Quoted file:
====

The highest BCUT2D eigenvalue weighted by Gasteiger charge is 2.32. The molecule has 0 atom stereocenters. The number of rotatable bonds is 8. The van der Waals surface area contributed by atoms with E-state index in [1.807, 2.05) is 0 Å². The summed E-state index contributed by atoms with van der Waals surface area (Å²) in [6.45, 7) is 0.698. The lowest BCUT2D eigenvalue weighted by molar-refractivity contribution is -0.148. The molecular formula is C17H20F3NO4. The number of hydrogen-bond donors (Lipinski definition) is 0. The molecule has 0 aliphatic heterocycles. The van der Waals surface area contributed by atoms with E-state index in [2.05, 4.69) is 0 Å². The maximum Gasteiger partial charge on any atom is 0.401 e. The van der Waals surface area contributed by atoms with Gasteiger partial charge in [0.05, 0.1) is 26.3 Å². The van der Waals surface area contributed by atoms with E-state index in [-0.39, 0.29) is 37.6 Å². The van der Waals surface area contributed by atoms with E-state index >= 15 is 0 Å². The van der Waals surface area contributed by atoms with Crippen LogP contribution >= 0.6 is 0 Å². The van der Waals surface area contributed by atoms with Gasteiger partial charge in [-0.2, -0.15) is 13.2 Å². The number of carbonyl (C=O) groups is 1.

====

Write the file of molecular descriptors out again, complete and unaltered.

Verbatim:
The highest BCUT2D eigenvalue weighted by Gasteiger charge is 2.32. The molecule has 0 atom stereocenters. The number of rotatable bonds is 8. The van der Waals surface area contributed by atoms with E-state index in [1.807, 2.05) is 0 Å². The summed E-state index contributed by atoms with van der Waals surface area (Å²) in [6.45, 7) is 0.698. The lowest BCUT2D eigenvalue weighted by molar-refractivity contribution is -0.148. The molecular formula is C17H20F3NO4. The number of hydrogen-bond donors (Lipinski definition) is 0. The molecule has 0 aliphatic heterocycles. The van der Waals surface area contributed by atoms with E-state index in [2.05, 4.69) is 0 Å². The maximum Gasteiger partial charge on any atom is 0.401 e. The van der Waals surface area contributed by atoms with Gasteiger partial charge in [0.05, 0.1) is 26.3 Å². The van der Waals surface area contributed by atoms with E-state index in [-0.39, 0.29) is 37.6 Å². The van der Waals surface area contributed by atoms with E-state index >= 15 is 0 Å². The van der Waals surface area contributed by atoms with Crippen LogP contribution >= 0.6 is 0 Å². The van der Waals surface area contributed by atoms with Gasteiger partial charge in [-0.2, -0.15) is 13.2 Å². The number of carbonyl (C=O) groups is 1.